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Orthodontics relieves more than 40 years of head, neck pain.
Massachusetts native Nancy Hintlian has never had a fear of dentists. Good thing, too, because the now-retired school teacher and yoga instructor has had to deal with more than her share of them across her 68 years.
In addition to seeing dentists regularly for routine checkups and maintenance, Nancy has spent a lot of time in the care of dental specialists, most of whom tried in vain to erase the head and neck pain caused by her bout with temporomandibular joint disorder, or TMD.
“I’ve had TMD since I was about twenty-two,” Nancy relates. “I didn’t know that at the time, but I was having these horrible, severe headaches. They were so bad that I thought I had a brain tumor. But the doctor I went to see told me the problem was an orthodontic thing.
“That doctor sent me to a dental specialist who told me the problem was that my wisdom teeth had grown into my head and sinuses, and I also had TMD that had not been treated. He said the TMD was what was causing all of the headaches.”
Temporomandibular disorders occur when the jaw joint, which is the hinge that connects the jawbone to the temporal bones on each side of the skull, does not move either up or down or from side to side properly when a person speaks, eats or yawns.
TMD is sometimes the result of an injury to the jaw or the muscles in a person’s head or neck, but it can also develop naturally. In all cases, TMD disorders can be the cause of mild to severe pain in the face and jaw as well as the kind of headaches Nancy experienced.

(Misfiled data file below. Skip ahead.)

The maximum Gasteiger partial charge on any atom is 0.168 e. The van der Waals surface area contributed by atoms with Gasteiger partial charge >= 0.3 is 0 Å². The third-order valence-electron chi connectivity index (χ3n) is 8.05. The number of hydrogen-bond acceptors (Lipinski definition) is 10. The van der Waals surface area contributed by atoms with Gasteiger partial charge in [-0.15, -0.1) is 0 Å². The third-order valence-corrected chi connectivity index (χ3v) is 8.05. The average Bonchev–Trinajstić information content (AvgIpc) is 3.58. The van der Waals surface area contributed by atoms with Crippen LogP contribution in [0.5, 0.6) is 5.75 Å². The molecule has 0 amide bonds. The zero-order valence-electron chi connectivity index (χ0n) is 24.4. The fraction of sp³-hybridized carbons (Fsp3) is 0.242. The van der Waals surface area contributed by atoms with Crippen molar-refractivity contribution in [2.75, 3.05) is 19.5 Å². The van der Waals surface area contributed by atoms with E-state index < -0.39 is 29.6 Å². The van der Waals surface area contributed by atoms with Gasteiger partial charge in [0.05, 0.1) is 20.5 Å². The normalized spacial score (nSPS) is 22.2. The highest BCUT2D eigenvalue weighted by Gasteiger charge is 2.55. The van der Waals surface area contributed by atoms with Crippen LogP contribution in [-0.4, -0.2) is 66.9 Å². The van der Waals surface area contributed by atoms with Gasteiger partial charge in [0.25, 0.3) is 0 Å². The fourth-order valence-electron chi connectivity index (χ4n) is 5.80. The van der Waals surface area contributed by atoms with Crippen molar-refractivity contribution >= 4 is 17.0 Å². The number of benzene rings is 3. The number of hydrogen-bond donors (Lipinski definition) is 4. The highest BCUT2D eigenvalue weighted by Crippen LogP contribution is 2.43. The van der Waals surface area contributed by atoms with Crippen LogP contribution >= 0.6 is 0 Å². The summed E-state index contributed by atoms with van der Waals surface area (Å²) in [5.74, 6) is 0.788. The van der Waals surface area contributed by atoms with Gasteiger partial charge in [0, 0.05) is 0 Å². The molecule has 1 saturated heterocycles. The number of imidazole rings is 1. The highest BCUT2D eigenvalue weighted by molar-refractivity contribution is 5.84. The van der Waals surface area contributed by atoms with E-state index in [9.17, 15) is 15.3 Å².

In some of the more severe cases, the jaw can even become locked in the open or closed position. A clicking sound coming from the jawbone is sometimes associated with the dysfunction of the temporomandibular joints as well.
Doctors emphasize that none of the symptoms associated with TMD are considered life-threatening. Nancy, however, can attest to the fact that TMD can indeed take a healthy bite out of someone’s quality of life.
“It has been a longstanding problem for me, even though it was treated many years ago,” Nancy explains. “I was given a bite plate, which is like a retainer, and I was told to do some exercises, but none of that really worked.
“I was never really comfortable, whether I had my retainer in or not, and over time, I developed a huge slide in my jaw that you could actually see when I spoke. When I opened my mouth to speak or eat, my jaw would actually slide to one side.”
Having lived with the problem for more than 40 years, Nancy thought her TMD was irreparable. She found out differently after she moved to Florida a few years ago and chose Naved Fatmi, DMD, of Regency Court Dentistry as her new dentist.
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